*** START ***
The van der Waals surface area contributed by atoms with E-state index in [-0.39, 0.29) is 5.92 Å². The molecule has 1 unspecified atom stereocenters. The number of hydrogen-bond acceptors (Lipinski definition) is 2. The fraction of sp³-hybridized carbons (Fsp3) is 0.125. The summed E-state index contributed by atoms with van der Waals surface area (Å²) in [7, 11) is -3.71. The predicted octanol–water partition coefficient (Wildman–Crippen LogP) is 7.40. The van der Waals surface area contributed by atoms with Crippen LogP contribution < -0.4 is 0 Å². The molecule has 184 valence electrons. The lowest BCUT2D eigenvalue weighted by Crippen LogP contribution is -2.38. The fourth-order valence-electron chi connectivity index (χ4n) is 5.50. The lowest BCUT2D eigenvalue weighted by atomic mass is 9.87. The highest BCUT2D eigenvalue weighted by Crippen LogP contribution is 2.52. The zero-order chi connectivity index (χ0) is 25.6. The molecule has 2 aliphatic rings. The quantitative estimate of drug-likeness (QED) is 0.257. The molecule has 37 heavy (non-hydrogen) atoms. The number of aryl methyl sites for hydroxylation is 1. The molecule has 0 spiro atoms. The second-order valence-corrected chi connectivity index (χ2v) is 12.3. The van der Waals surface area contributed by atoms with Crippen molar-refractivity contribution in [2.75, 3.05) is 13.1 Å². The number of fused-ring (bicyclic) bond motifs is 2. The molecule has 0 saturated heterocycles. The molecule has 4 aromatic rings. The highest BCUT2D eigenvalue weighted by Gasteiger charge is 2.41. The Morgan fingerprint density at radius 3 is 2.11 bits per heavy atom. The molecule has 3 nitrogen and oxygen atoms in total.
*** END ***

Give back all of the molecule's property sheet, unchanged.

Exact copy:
The van der Waals surface area contributed by atoms with E-state index in [-0.39, 0.29) is 5.92 Å². The molecule has 1 unspecified atom stereocenters. The number of hydrogen-bond acceptors (Lipinski definition) is 2. The fraction of sp³-hybridized carbons (Fsp3) is 0.125. The summed E-state index contributed by atoms with van der Waals surface area (Å²) in [7, 11) is -3.71. The predicted octanol–water partition coefficient (Wildman–Crippen LogP) is 7.40. The van der Waals surface area contributed by atoms with Crippen LogP contribution < -0.4 is 0 Å². The molecule has 184 valence electrons. The lowest BCUT2D eigenvalue weighted by Crippen LogP contribution is -2.38. The fourth-order valence-electron chi connectivity index (χ4n) is 5.50. The lowest BCUT2D eigenvalue weighted by atomic mass is 9.87. The highest BCUT2D eigenvalue weighted by Crippen LogP contribution is 2.52. The zero-order chi connectivity index (χ0) is 25.6. The molecule has 2 aliphatic rings. The quantitative estimate of drug-likeness (QED) is 0.257. The molecule has 37 heavy (non-hydrogen) atoms. The number of aryl methyl sites for hydroxylation is 1. The molecule has 0 spiro atoms. The second-order valence-corrected chi connectivity index (χ2v) is 12.3. The van der Waals surface area contributed by atoms with Crippen molar-refractivity contribution in [2.75, 3.05) is 13.1 Å². The number of fused-ring (bicyclic) bond motifs is 2. The molecule has 0 saturated heterocycles. The molecule has 4 aromatic rings. The highest BCUT2D eigenvalue weighted by Gasteiger charge is 2.41. The Morgan fingerprint density at radius 3 is 2.11 bits per heavy atom. The molecule has 3 nitrogen and oxygen atoms in total.